A New Target for Intervention in Alzheimer Disease?

Paul Gleason, PhD

Gene expressions in microglia cells may explain why some of them are ineffective and allow dementia to progress.

A recent study published in Nature Communications has partially clarified the role of microglia cells in the progression of Alzheimer disease (AD), which in turn may lead to new targets for intervention.1

Normally, microglia cells are responsible for clearing out amyloid plaques and other kinds of cellular debris, but in cases of AD progression they generally do not.1,2 Investigators at Duke-National University of Singapore (NUS) Medical School and Monash University set out to discover why. “We sought to understand the molecular mechanisms and differences between microglia that were actively engulfing amyloid plaques in Alzheimer’s disease and those that weren’t,” Enrico Petretto, PhD, associate professor at Duke-NUS Medical School, said in a statement to the press.2

When comparing microglia that were and were not eliminating amyloid plaque, Petretto and his co-investigators found that they had different gene expression patterns induced by the Hif1a gene. The researchers found that microglia cells with reduced Hif1a expression also had a decreased ability to take up and eliminate an abnormal protein like amyloid. Conversely, high expressions of Hif1a were associated with more active and effective microglia cells.2

“Understanding this mechanism is important because now we have several new targets to go after, and in the future, these targets may open a new front against this devastating disease,” added Jose M. Polo, PhD, an ARC Future Fellow at Monash University.2 This research is built on a larger Duke-NUS initiative to create a comprehensive map of gene expression changes that are associated with AD progression.3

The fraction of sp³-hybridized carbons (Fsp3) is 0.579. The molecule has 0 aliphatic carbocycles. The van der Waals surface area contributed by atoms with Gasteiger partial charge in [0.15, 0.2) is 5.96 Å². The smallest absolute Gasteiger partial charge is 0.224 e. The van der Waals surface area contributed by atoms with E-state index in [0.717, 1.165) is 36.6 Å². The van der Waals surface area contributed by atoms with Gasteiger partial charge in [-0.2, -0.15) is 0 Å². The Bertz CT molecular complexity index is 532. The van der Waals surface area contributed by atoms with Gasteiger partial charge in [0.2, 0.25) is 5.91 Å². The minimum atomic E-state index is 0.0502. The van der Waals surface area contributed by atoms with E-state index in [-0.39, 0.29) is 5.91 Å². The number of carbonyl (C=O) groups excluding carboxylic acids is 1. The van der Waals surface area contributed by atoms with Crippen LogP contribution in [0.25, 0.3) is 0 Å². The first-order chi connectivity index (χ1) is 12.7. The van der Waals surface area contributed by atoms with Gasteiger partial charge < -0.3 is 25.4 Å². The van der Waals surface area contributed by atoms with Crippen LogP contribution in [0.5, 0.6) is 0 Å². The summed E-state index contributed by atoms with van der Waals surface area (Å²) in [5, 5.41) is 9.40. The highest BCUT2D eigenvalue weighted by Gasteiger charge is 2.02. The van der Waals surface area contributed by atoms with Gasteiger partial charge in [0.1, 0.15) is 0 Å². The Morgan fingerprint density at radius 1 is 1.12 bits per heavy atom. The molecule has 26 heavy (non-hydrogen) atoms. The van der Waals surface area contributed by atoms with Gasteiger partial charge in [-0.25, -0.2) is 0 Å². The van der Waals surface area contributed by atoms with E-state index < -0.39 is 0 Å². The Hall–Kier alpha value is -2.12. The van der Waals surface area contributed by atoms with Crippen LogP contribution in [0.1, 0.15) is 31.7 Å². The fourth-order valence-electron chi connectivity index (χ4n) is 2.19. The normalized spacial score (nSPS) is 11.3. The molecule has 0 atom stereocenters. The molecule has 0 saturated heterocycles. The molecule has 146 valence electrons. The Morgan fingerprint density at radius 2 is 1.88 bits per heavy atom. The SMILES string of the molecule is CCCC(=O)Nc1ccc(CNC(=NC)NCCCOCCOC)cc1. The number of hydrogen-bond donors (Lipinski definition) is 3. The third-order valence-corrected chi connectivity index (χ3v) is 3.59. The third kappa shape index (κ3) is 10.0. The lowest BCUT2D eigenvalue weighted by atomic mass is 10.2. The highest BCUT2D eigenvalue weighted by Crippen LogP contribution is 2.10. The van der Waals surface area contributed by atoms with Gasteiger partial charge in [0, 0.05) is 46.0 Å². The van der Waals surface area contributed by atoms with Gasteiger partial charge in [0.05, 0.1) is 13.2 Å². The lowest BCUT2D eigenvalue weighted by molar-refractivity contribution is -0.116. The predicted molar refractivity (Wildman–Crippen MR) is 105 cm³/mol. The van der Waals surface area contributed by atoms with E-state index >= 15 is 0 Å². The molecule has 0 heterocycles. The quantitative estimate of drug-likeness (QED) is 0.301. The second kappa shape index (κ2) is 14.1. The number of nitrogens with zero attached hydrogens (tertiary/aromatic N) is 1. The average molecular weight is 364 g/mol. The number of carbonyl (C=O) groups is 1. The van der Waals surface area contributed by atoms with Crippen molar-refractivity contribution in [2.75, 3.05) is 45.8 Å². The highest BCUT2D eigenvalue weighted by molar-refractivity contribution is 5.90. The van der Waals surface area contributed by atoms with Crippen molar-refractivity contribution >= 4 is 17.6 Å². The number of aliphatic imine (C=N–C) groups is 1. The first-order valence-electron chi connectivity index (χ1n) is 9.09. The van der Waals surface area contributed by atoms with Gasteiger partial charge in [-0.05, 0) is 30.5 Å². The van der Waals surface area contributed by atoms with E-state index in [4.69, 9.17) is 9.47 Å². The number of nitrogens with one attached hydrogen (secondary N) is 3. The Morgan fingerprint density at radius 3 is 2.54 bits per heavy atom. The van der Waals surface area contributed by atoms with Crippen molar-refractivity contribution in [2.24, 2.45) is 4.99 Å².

Since the exact relationship between Hif1a and AD remains incompletely understood, “future work could focus on using gene editing tool CRISPR to test the impact of manipulating Hif1a on symptom severity and disease progression,” Gabriel Chow, MD-PhD candidate at Duke-NUS Medical School, further explained.2


1. Grubman A, Choo XY, Chew G, et al. Transcriptional signature in microglia associated with Aβ plaque phagocytosis. Nat Commun. 2021;12(1):3015.

2. Scientists discover gene signature for plaque-eating microglia in Alzheimer’s disease. FirstWord Pharma. May 23, 2021. Accessed May 27, 2021.

3. Duke-NUS study reveals how individual cell types in the brain contribute to Alzheimer’s disease. Duke-NUS Medical School. November 28, 2019. Accessed May 27, 2021.